x Abu Dhabi, UAESunday 23 July 2017

Arabian Gulf security sparks concerns among region’s trading partners

Security issues in the regions have led to concerns in China, the US and Russia, who have called for more dialogue about threats in the GCC.

ABU DHABI // Security issues in the region have led to concerns in China, the US and Russia.

The three countries were among those to call for more dialogue on security issues with the GCC, intelligence sharing on terrorism and more negotiations to tackle rising threats in the Arabian Gulf.

“The Arab spring didn’t have any serious negative influence on the China-GCC relations,” said Prof Pan Guang, vice chairman of the Shanghai Centre for International Studies. “But some negative influence since the Arab uprising have been economic.”

The China-GCC bilateral trade amount is almost Dh569 billion, double what it was a decade ago. Dubai ranks first in trade with China.

“China is concerned about the security in the region and you can do nothing without security,” Prof Pan said. “As such, we have a thousand soldiers in Southern Lebanon to boost the UN peacekeeping force and we sent three warships to join anti-piracy [efforts] in the Indian Ocean.”

He said China and the GCC could work together to support regional security.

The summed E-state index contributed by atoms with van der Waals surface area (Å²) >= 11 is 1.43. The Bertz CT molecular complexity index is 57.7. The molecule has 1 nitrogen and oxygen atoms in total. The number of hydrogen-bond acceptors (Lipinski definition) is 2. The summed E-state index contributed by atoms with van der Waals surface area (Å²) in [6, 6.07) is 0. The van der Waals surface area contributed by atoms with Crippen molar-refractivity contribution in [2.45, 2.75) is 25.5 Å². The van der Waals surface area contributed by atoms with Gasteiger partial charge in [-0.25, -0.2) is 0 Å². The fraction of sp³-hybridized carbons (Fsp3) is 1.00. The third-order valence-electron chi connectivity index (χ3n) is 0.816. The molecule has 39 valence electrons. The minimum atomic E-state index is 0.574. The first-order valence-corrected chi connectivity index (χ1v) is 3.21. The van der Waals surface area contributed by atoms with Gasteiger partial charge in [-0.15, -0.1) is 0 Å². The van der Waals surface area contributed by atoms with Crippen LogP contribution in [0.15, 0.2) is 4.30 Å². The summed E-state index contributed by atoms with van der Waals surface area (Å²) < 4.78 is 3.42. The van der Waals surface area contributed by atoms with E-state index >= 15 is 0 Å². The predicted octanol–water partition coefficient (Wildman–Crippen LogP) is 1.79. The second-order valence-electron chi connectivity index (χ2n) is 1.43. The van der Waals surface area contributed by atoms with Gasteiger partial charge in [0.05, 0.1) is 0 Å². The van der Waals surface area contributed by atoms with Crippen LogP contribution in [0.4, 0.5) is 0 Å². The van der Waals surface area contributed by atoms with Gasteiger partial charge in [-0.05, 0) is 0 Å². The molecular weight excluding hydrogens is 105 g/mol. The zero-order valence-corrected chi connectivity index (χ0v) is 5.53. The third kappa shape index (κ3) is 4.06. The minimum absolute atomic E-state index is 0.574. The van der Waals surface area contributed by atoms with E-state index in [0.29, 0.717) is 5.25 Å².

“We should have intelligence-sharing for terrorism, which is important for China, the UAE and GCC countries,” he said. “China will pay more attention to security issues.”

Prof Alexey Vasiliev, director of the Institute for African Studies at the Russian Academy of Sciences, said that the nuclear weapons issue in Iran was paramount.

“The fact is that Russia is not less but maybe more interested than anybody else in the absence of nuclear weapons in Iran,” he said. “It’s a must because, if there are nuclear weapons in Iran, maybe tomorrow there will be in Saudi Arabia, Turkey, Egypt and who knows what this will result in. The problem is not to stop any kind of Iranian nuclear programme but how to do it.”

He said political dialogue was the only productive way forward.

“It may sound idealistic to say that we should talk, but there is a Russian proverb that says ‘Long talks are better than one day of good war’,” Prof Vasiliev said. “To create regional security is a must for this region, it’s not just a matter for the Gulf, but a global problem in which all countries must participate. Ten years of bad negotiations are better than one day of good war.”

David Ignatius, foreign affairs columnist at The Washington Post, said it would be impossible for the US to re-establish stability in states such as Egypt without close communication with Gulf countries.

cmalek@thenational.ae